New director for new department: Minneapolis Office of Immigration and Refugee Affairs hires immigration attorney Michelle Rivero
Established just this year, the Office of Immigration and Refugee Affairs in Minneapolis has hired a director for their office, immigration attorney Michelle Rivero. The office was created to accommodate an increasing need for social and legal services for immigrants in the Twin Cities, providing full-time advocacy to more effectively support these constituents. Rivero’s role as director will include developing new programs for immigrants, as well as promoting education around immigration policies, rights and existing services.
“Minneapolis has wisely made the decision to follow the footsteps of other cities such as New York City, Chicago and Seattle, recognizing that we’re stronger when we’re welcoming our immigrant communities,” said Rivero.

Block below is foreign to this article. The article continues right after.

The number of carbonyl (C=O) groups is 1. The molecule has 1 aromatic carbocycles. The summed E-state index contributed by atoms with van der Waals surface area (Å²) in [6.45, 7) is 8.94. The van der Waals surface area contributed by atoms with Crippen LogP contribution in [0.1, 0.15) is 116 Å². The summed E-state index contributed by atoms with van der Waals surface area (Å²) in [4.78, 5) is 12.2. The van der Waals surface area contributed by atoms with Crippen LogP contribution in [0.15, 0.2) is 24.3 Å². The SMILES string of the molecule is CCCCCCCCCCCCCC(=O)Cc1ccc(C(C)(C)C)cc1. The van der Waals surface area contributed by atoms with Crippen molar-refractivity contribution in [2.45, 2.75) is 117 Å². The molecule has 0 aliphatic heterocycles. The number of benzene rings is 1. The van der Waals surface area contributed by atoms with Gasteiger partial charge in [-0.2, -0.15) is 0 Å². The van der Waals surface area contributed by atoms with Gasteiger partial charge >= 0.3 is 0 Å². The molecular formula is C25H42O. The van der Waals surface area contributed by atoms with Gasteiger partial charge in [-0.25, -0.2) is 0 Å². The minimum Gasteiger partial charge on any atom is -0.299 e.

Read a full interview with Rivero at MinnPost.
Asian American activists mobilize for increased AAPI voter engagement, education
Asian American organizers in the Twin Cities launched a new coalition project called Ignite Minnesota Asian Power (IMAP) in order to activate voter participation in Asian American communities across Minnesota. IMAP attended cultural events around St. Paul and Minneapolis on July 14-15 to provide voter education and resources, ultimately hoping to close the voting gap and turn out 10,000 Asian voters each year through 2020.
IMAP is comprised of Asian American Organizing Project and CAPI-USA.
Find out more at Asian American Press.
City releases 2040 housing plan
The City of Minneapolis recently released a new housing plan for 2040 in hopes of finding solutions to accommodate a growing population. The plan makes specific attempts to address issues of affordable housing, gentrification and racial inequality in its design ideas, including expanding homeownership and minimizing displacement. Though the city has implemented public housing initiatives in the past, increased rents and decreased renters’ wages have made affordable housing more difficult to procure in recent years, especially for people of color.
“We can put our head in the sand and say we don’t want change, but it will happen anyway,” Planning Manager Jack Byers told residents last May at the Black Forest Inn.